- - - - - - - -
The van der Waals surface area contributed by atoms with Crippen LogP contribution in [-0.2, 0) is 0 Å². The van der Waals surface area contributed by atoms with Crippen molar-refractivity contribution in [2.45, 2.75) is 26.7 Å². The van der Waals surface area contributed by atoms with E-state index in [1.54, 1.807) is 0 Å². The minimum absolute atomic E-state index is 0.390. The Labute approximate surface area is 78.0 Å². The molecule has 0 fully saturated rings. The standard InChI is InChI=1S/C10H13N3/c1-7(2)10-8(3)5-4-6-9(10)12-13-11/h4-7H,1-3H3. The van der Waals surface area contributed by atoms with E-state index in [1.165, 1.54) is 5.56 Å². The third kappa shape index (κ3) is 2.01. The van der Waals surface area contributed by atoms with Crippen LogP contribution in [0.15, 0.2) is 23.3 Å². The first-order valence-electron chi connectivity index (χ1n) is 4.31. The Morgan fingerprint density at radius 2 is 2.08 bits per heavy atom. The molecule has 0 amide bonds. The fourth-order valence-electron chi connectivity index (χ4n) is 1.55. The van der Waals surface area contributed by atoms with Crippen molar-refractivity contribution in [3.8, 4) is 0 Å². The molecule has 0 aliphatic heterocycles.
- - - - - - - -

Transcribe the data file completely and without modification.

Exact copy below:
The van der Waals surface area contributed by atoms with Crippen LogP contribution in [-0.2, 0) is 0 Å². The van der Waals surface area contributed by atoms with Crippen molar-refractivity contribution in [2.45, 2.75) is 26.7 Å². The van der Waals surface area contributed by atoms with E-state index in [1.54, 1.807) is 0 Å². The minimum absolute atomic E-state index is 0.390. The Labute approximate surface area is 78.0 Å². The molecule has 0 fully saturated rings. The standard InChI is InChI=1S/C10H13N3/c1-7(2)10-8(3)5-4-6-9(10)12-13-11/h4-7H,1-3H3. The van der Waals surface area contributed by atoms with E-state index in [1.165, 1.54) is 5.56 Å². The third kappa shape index (κ3) is 2.01. The van der Waals surface area contributed by atoms with Crippen LogP contribution in [0.15, 0.2) is 23.3 Å². The first-order valence-electron chi connectivity index (χ1n) is 4.31. The Morgan fingerprint density at radius 2 is 2.08 bits per heavy atom. The molecule has 0 amide bonds. The fourth-order valence-electron chi connectivity index (χ4n) is 1.55. The van der Waals surface area contributed by atoms with Crippen molar-refractivity contribution in [3.8, 4) is 0 Å². The molecule has 0 aliphatic heterocycles.